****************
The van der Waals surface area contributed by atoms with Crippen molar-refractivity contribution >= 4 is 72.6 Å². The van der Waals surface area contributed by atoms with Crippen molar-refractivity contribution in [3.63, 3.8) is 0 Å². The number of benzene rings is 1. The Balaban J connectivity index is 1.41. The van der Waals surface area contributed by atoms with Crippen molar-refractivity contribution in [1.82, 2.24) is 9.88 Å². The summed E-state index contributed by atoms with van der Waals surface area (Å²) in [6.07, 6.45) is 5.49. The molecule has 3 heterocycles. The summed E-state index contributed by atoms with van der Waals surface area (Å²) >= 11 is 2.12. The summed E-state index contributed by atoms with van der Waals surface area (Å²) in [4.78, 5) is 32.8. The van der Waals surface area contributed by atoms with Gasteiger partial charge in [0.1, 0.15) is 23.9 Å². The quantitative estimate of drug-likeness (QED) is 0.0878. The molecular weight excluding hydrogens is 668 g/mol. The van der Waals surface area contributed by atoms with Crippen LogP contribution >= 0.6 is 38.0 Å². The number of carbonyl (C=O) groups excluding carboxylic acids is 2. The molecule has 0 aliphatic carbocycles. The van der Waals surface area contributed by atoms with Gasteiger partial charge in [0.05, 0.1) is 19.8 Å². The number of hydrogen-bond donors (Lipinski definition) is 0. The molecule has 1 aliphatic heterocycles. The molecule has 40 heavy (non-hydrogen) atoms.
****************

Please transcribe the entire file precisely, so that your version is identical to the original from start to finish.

The van der Waals surface area contributed by atoms with Crippen molar-refractivity contribution >= 4 is 72.6 Å². The van der Waals surface area contributed by atoms with Crippen molar-refractivity contribution in [3.63, 3.8) is 0 Å². The number of benzene rings is 1. The Balaban J connectivity index is 1.41. The van der Waals surface area contributed by atoms with Crippen molar-refractivity contribution in [1.82, 2.24) is 9.88 Å². The summed E-state index contributed by atoms with van der Waals surface area (Å²) in [6.07, 6.45) is 5.49. The molecule has 3 heterocycles. The summed E-state index contributed by atoms with van der Waals surface area (Å²) >= 11 is 2.12. The summed E-state index contributed by atoms with van der Waals surface area (Å²) in [4.78, 5) is 32.8. The van der Waals surface area contributed by atoms with Gasteiger partial charge in [0.1, 0.15) is 23.9 Å². The quantitative estimate of drug-likeness (QED) is 0.0878. The molecular weight excluding hydrogens is 668 g/mol. The van der Waals surface area contributed by atoms with Crippen LogP contribution >= 0.6 is 38.0 Å². The number of carbonyl (C=O) groups excluding carboxylic acids is 2. The molecule has 0 aliphatic carbocycles. The van der Waals surface area contributed by atoms with Gasteiger partial charge in [0.05, 0.1) is 19.8 Å². The number of hydrogen-bond donors (Lipinski definition) is 0. The molecule has 1 aliphatic heterocycles. The molecule has 40 heavy (non-hydrogen) atoms.